- Adults: Most foot and ankle specialists agree that the most effective non-surgical treatment for supination is custom-made orthotics.
How custom-made orthotics for supination work:
- Supination forces us to bear most of our weight on the outer border of our feet. Custom-made orthotics gently redistributes the weight so that the entire foot bears its normal share of weight with each step we take. The foot will not twist in at the ankle, but will strike the ground normally when the orthotics is used. This action of the custom-made orthotics will help to prevent: shin splints, generalized tendonitis, fatigue, muscle aches, and pains, cramps, and loss of muscular efficiency (reducing walking and running speed and endurance).
- Custom-made orthotics support not only the arch as a whole, but each individual bone and joint that forms the arch. It is not enough to use an over-the-counter arch support, as these generic devices will not provide the proper support to each specific structure of the arch and foot. Each high arched and supinated foot is different, and the height of the arch varies from individual to individual. The only way to provide the support that you may need is with a custom-made device. This action of the custom-made orthotic can help to prevent: ball of foot pain (metatarsalgia), deep and painful calluses, bunions, hammertoes, heel spurs, plantar fasciitis, and high arches that are painful when not properly supported.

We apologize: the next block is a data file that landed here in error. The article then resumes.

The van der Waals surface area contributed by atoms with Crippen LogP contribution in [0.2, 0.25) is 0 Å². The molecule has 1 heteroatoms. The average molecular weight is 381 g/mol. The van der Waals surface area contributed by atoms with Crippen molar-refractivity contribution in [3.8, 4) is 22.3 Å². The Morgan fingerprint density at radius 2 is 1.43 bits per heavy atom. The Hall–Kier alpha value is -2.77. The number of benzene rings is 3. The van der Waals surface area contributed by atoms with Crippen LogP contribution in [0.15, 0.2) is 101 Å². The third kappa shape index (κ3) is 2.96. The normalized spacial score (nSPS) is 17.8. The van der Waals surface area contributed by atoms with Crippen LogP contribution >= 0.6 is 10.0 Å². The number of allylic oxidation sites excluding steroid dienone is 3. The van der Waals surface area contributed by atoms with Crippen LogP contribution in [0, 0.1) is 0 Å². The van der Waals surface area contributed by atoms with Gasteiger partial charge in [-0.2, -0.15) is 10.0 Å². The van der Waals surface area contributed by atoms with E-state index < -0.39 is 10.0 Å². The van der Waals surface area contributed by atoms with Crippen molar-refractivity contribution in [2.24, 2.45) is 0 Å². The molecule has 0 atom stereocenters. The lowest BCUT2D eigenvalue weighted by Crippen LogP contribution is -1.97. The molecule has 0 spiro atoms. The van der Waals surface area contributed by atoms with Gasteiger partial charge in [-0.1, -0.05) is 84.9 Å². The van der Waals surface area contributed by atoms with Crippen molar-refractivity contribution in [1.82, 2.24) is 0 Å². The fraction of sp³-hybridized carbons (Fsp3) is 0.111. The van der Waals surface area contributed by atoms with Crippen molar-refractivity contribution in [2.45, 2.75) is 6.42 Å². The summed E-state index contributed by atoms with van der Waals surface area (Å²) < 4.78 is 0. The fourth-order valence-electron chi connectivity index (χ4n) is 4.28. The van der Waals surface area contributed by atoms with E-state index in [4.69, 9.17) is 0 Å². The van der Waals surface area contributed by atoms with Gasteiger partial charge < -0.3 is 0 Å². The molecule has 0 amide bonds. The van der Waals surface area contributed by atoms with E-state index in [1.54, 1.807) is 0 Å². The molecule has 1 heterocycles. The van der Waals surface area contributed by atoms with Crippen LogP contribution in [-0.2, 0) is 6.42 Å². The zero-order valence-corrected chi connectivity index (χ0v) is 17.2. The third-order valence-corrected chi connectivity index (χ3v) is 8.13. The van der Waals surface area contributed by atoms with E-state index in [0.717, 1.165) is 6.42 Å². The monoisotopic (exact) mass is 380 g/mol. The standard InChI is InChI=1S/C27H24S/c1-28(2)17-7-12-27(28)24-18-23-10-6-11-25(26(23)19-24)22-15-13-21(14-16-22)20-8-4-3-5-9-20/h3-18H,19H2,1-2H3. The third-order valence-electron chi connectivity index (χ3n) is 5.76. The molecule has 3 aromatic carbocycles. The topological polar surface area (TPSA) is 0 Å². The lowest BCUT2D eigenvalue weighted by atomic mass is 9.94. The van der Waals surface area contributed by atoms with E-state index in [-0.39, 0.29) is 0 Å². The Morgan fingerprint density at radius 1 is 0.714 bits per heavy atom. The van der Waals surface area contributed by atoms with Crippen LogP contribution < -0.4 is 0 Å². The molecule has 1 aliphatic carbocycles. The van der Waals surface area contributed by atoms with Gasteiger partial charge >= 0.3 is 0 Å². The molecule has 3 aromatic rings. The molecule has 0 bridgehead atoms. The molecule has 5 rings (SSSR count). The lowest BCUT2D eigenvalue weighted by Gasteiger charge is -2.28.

- Custom-made orthotics will reduce the twisting of the leg muscles as they enter the foot, by maintaining a normal alignment of the bones and joints of the foot. If the bones and joints are aligned properly, by reducing the supination, the muscles can run straight to their attachments in the foot, without twisting to get to these bones. This action of custom-made orthotics will reduce Achilles tendonitis; shin splints; ankle, knee, hip, and lower back pain; and leg cramps. This action will also allow the leg muscles to work more efficiently, thus allowing you to walk and run with less effort.